In August 1585 Elizabeth extended to the Dutch, her sole ally, her protection, promising an army of 6,000 men and 1,000 horse.  On September 17, she appointed Robert Dudley, the Duke of Leiscester, the army’s commander.  Obeying her orders, Raleigh sent an armed squadron to Newfoundland, where it captured seventeen Spanish fishing vessels.  The same month Elizabeth promoted Sir Francis Drake an admiral, “provided him with a fleet of twenty-two ships and 2000 men, and dispatched him on a voyage to capture several of Spain’s greatest naval bases in the Caribbean.”  Drake sacked Santo Domingo, Havana, and Cartagena.  “Her objectives … were to keep Philip fully occupied elsewhere, and at the same time demonstrate to him the might of England’s naval power” (Weir 357).  In October she sent Philip a twenty-page declaration justifying her actions.
On December 8, Leicester and his stepson, Robert Devereau, the second Earl of Essex, left England for the Netherlands.  (Essex would soon supplant Raleigh as Elizabeth’s Court favorite)  Leicester “took with him a household of 170 persons, many of noble birth, as well as his wife, who insisted upon being attended by a bevy of ladies and taking a vast quantity of luggage, including furniture, clothing, and carriages” (Weir 358).  The Dutch, disappointed that Elizabeth had declined to be their sovereign, treated Leicester as a visiting prince.  Leicester accepted from them, without Elizabeth’s approval, the title of Supreme Governor of the Netherlands.  Furious but upon her Privy Council’s advice, Elizabeth decided not to recall him.  Leicester would prove to be an incompetent general, his gift of command being his ability to antagonize both his allies and his own men, many of whom subsequently deserted.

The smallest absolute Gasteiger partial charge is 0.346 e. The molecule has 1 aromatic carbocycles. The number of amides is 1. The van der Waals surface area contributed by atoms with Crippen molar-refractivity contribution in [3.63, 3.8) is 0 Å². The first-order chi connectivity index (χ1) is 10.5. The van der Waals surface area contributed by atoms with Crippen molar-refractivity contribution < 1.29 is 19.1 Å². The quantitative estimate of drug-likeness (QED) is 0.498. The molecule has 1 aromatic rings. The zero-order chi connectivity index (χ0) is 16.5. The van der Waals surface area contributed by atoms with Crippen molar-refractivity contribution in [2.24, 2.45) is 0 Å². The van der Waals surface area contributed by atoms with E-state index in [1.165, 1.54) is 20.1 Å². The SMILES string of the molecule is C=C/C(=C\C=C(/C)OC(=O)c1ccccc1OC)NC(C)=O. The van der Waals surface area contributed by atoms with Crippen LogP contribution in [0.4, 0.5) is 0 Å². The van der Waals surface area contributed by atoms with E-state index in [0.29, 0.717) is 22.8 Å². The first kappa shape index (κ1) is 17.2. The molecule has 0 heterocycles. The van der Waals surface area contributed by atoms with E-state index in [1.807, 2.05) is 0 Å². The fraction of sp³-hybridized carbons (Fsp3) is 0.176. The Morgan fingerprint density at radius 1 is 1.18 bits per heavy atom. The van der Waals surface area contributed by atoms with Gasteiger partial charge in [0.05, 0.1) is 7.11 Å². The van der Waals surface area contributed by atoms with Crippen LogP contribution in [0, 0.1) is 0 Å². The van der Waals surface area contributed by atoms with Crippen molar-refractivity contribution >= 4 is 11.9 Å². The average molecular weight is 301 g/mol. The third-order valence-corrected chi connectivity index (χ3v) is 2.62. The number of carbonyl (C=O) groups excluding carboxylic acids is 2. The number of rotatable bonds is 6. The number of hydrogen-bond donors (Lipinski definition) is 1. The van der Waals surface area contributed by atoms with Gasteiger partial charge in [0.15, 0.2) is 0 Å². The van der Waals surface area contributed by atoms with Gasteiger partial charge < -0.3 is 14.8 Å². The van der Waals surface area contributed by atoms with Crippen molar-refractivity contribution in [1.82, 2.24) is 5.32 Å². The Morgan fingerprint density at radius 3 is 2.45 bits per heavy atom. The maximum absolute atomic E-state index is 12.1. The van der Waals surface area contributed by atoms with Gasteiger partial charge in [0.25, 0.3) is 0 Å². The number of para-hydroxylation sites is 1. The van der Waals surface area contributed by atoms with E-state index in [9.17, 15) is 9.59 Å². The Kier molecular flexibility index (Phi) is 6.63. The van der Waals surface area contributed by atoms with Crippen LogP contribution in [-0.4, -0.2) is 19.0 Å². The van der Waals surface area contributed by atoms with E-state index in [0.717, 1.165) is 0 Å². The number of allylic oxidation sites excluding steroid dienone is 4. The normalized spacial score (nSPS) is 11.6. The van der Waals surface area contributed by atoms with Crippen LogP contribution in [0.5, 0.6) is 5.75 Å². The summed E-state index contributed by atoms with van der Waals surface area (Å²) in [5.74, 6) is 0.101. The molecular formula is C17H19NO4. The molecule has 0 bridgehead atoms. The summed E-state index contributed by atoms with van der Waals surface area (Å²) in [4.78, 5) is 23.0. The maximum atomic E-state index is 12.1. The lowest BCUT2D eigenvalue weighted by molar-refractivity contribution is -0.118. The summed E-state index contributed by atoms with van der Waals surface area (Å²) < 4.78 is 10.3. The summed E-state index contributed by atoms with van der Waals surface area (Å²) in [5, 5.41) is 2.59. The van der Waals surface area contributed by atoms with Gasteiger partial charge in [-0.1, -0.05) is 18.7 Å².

On Christmas Eve Mary Stuart was moved to a moated house at Chartley.  She had complained to Elizabeth about her previous residence, at Tutbury.  This provided Francis Walsingham, Elizabeth’s principal Secretary of State, to set a trap once and for all to eliminate Mary.
Walsingham turned a trainee priest, Gilbert Griffith, sent to England by Mary’s friends in Paris, to work for him.  Walsingham instructed Griffith to pass on to Mary the many letters from abroad that were waiting for Mary at the French embassy.  Any reply that she gave Griffith he would deliver to Walsingham, who would have it deciphered, copied, and resealed and afterward sent to its destination.  Griffith informed Mary that he had organized a secret route whereby letters might be smuggled in and out of Chartley.  Letters would be smuggled in and out inside a large beer barrel provided by the local brewer in Buxton.  Gifford persuaded the brewer to convey Mary’s letters in a waterproof wooden box small enough to be slipped through the bung-hole of a barrel.
In March 1586 Philip wrote Pope Sixtus V to ask that he bless Philip’s planned invasion of England.  He received the Pope’s blessing.  “The planned invasion now assumed the nature of a crusade against the Infidel, a holy war that was to be fought on a grand scale” (Weir 363).
On May 20 Mary Stuart wrote to the Spanish ambassador to England Bernardino de Mendoza to inform him that she would cede her right to the succession of the English crown to Philip. The Spanish king told the Pope that he had no interest in receiving it but would transfer any claim to his daughter, the Infanta Isbella Clara Eugenia.